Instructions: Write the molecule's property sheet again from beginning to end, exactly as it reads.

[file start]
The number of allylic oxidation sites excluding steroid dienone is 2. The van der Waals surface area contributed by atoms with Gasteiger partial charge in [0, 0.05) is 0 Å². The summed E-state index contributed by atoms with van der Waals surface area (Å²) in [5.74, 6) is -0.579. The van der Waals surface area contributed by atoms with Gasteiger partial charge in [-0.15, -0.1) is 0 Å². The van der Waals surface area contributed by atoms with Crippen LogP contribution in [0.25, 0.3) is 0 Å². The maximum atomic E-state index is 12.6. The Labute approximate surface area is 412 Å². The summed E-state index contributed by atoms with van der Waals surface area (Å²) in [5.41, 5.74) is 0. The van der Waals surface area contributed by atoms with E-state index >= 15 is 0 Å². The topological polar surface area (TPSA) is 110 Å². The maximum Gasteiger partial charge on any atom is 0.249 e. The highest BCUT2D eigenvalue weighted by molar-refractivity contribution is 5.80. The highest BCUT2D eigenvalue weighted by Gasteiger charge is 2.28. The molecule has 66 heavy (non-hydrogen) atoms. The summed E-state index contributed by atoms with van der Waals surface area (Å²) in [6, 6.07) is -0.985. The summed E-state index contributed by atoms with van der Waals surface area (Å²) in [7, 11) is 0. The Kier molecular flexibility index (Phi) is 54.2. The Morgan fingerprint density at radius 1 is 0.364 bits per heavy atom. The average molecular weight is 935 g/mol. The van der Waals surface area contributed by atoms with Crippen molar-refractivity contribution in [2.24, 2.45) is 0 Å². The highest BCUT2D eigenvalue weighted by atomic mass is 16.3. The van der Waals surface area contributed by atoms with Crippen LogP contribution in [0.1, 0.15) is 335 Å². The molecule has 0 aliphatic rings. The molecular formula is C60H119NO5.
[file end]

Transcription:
The number of allylic oxidation sites excluding steroid dienone is 2. The van der Waals surface area contributed by atoms with Gasteiger partial charge in [0, 0.05) is 0 Å². The summed E-state index contributed by atoms with van der Waals surface area (Å²) in [5.74, 6) is -0.579. The van der Waals surface area contributed by atoms with Gasteiger partial charge in [-0.15, -0.1) is 0 Å². The van der Waals surface area contributed by atoms with Crippen LogP contribution in [0.25, 0.3) is 0 Å². The maximum atomic E-state index is 12.6. The Labute approximate surface area is 412 Å². The summed E-state index contributed by atoms with van der Waals surface area (Å²) in [5.41, 5.74) is 0. The van der Waals surface area contributed by atoms with E-state index >= 15 is 0 Å². The topological polar surface area (TPSA) is 110 Å². The maximum Gasteiger partial charge on any atom is 0.249 e. The highest BCUT2D eigenvalue weighted by molar-refractivity contribution is 5.80. The highest BCUT2D eigenvalue weighted by Gasteiger charge is 2.28. The molecule has 66 heavy (non-hydrogen) atoms. The summed E-state index contributed by atoms with van der Waals surface area (Å²) in [6, 6.07) is -0.985. The summed E-state index contributed by atoms with van der Waals surface area (Å²) in [7, 11) is 0. The Kier molecular flexibility index (Phi) is 54.2. The Morgan fingerprint density at radius 1 is 0.364 bits per heavy atom. The average molecular weight is 935 g/mol. The van der Waals surface area contributed by atoms with Crippen molar-refractivity contribution in [2.24, 2.45) is 0 Å². The highest BCUT2D eigenvalue weighted by atomic mass is 16.3. The van der Waals surface area contributed by atoms with Crippen LogP contribution in [0.1, 0.15) is 335 Å². The molecule has 0 aliphatic rings. The molecular formula is C60H119NO5.